Thursday night, I got to see a preview screening of the new Bond flick, the inexplicably named and once vaguely referenced Quantum of Solace. Inexplicably, because, well, most Bond titles have a direct link to the plot, as in a villain or some such. The title’s obscurity was, in fact, the first sign that the Daniel Craig led Bond-verse is going to be a very good one. The OED in my computer claims that the Quantum’s second definition, which is by far the most easy to parse and relate to this film, is:
a required or allowed amount, esp. an amount of money legally payable in damages.
And there we find that a “Quantum of Solace” is comfort and peace found in revenge earned, which is the point of the film. Yes, the latest Bond movie is about revenge, and it can be about as much very well, because, it is a direct sequel to Casino Royale, the previous Bond movie, one of two actually fiscally and artistically successful franchise reboots of this decade (which places James Bond on a pedestal only Bruce Wayne is perched on at the moment). Will I go further into the plot? No. I’d rather not spoil anything here as I actually had some respect for the film.
The film is for the most part just as beautiful and balanced as Royale was, yet one scene is still annoying me in thoughts about the way it was shot. There’s a boat chase early on in the film that suffers from either piss poor coverage or lazy editing. The climax of the chase isn’t earned at all or well explained within the Bond Film laws of physics.
From the opening credits, you’d have thought the problems wouldn’t be confined to the editing of a single scene. The already publicly trashed Jack White & Alicia Keys opening number “Another Way To Die” is the precise nadir of the film, and it also helps me prove a point. Alicia Keys is god awful and has been such for a long long time now. Maybe her first single was good for the time, but that’s about it. Remember my post about coworkers with way too loud radios? Well, the other song I keep hearing coming out of that contiguous cubicle is the Alicia Keys track, “Everything’s Gonna Be Alright,” which I can summarize as best: It’s What Depressed Single Parents Break Down And Cry To When They’re Pushing Their Idiot Spawn Around In Target. Find the track and tell me it’s not that song. I’ve heard it enough to condense it down to that brief description.
The other red flag that comes up during the opening credits is one of the names in the writer credits: Paul Haggis. Paul “Crash” Haggis. Paul “I-Suck-&-Stole-The-Oscar-From-Brokeback” Haggis. But then I realized he had been on the writing staff for Casino Royale, so I sort of accepted it, as the movie had a lot of great dark comedic touches that I was kinda sure Haggis had his hands in.
Now, when it comes to the ladies, y’all were on point. Supposedly Olga Kurylenko, left in the top photo, has been doing this whole object of interest of the stoic pissed good guy for a while now. But seeing as I don’t go to see video game adaptations like Hitman and Max Payne, I wouldn’t have known. It turns out though, that whatever practice she’s had in this kind of role prepared her well. Hers and Bonds plots tie well together, as they’re both on a vengence beat. Judi Dench, you continue to rock M out with your metaphorical cock out. And Gemma Arterton, who played the wonderfully named Strawberry Fields, right in the top photo, your role in this movie was small, but you did manage to stay memorable in quite a long drawn out memorable Bond flick. Sure, Eva Green was amazing and we’d all love to see her again, but hey, her absence makes the revenge plot all the more strong.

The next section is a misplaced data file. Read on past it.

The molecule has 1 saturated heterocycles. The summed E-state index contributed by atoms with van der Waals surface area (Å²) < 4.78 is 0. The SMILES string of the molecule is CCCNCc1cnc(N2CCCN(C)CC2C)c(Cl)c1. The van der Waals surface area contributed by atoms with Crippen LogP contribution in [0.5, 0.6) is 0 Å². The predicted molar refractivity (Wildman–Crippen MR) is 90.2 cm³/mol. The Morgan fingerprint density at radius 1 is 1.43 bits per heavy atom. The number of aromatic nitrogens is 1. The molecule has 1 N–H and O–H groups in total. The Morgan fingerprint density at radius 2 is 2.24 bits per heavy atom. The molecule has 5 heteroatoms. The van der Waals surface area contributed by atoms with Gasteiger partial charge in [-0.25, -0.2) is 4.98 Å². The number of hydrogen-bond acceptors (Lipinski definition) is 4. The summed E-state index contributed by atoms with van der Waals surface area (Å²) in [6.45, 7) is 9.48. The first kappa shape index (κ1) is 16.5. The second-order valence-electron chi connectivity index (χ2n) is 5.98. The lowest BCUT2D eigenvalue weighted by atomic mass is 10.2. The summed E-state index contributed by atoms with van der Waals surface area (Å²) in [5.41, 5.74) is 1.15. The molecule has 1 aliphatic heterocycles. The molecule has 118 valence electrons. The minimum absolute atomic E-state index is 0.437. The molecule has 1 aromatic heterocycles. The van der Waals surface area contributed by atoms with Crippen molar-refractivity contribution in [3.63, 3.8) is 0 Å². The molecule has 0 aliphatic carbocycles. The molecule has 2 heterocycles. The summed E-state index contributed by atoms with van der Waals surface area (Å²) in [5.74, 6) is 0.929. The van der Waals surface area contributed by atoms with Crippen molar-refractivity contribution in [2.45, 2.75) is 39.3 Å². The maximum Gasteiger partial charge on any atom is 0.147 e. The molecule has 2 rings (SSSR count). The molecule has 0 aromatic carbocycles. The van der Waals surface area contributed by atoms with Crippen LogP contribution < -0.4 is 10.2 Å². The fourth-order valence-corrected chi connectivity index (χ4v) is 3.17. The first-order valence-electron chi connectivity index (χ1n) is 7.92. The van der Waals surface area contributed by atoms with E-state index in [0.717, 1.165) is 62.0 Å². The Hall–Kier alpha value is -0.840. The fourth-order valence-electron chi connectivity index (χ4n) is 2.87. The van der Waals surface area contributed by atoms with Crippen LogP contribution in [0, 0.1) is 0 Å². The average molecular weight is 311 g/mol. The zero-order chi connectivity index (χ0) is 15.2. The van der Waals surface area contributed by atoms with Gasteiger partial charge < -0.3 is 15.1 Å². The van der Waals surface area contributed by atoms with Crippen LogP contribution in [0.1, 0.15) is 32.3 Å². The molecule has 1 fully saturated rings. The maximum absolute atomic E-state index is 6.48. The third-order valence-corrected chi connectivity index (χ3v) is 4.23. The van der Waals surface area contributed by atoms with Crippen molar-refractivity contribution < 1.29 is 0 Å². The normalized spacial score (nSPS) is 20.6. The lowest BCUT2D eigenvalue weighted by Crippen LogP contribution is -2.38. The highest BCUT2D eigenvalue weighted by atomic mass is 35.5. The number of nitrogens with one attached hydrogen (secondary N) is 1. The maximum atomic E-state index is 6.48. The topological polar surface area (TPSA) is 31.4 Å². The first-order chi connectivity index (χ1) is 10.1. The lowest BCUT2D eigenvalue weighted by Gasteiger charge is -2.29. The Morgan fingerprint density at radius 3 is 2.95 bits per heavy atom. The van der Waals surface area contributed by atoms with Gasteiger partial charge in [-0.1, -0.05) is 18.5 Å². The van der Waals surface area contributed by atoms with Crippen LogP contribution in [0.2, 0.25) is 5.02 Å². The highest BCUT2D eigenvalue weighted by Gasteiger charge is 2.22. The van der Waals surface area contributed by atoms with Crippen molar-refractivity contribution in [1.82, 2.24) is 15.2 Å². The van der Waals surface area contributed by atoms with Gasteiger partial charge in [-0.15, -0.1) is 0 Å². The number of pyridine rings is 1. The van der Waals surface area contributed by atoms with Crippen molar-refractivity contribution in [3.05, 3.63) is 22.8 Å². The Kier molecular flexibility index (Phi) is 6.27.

But the real gem of the film is the performance from Mathieu Amalric, who I think I remembered from Munich, playing Dominic Greene, a fancy schmuck you want to see fail and fail hard. Le Chiffre (Mads Mikkelsen) from Royale wasn’t really the villain you thought Bond deserved, more gimmick than character, even though gimmick is seemingly always a part of the Bond villain mold. But with regards to Dominic Greene, this slimy shite, the audience delights in his fall, and he’s also particularly handy with melee weapons, which makes things fun.
All the other tropes of the film are finely handled, with the film being a tad light on gadgets, though. Cleese wasn’t in Royale either, though, so maybe in our ultra modern times, the franchise is going to try and limit 007 to more conventional weaponry and leave the gadgets to the functionality of plot devices. The film is beautiful and well rounded in terms of epic locales, along with a great taste in typography to further announce each new city Bond hops to.
On the last note, I’d have to say that the Felix Leiter character continues to be perfected by Jeffrey Wright, who I hope to see continue to survive the series for as long as the actor so wants. The disgruntled American, angry with his toolish government fucking everything up, is expertly handed by Wright, and really helps the film fit this time period it’s being released in, even better than the evils behind Going Green plot that is almost lost in the horrible Greene pun of the Amalric character.
All in all, Quantum of Solace is more than worth the now exorbitant price of admission.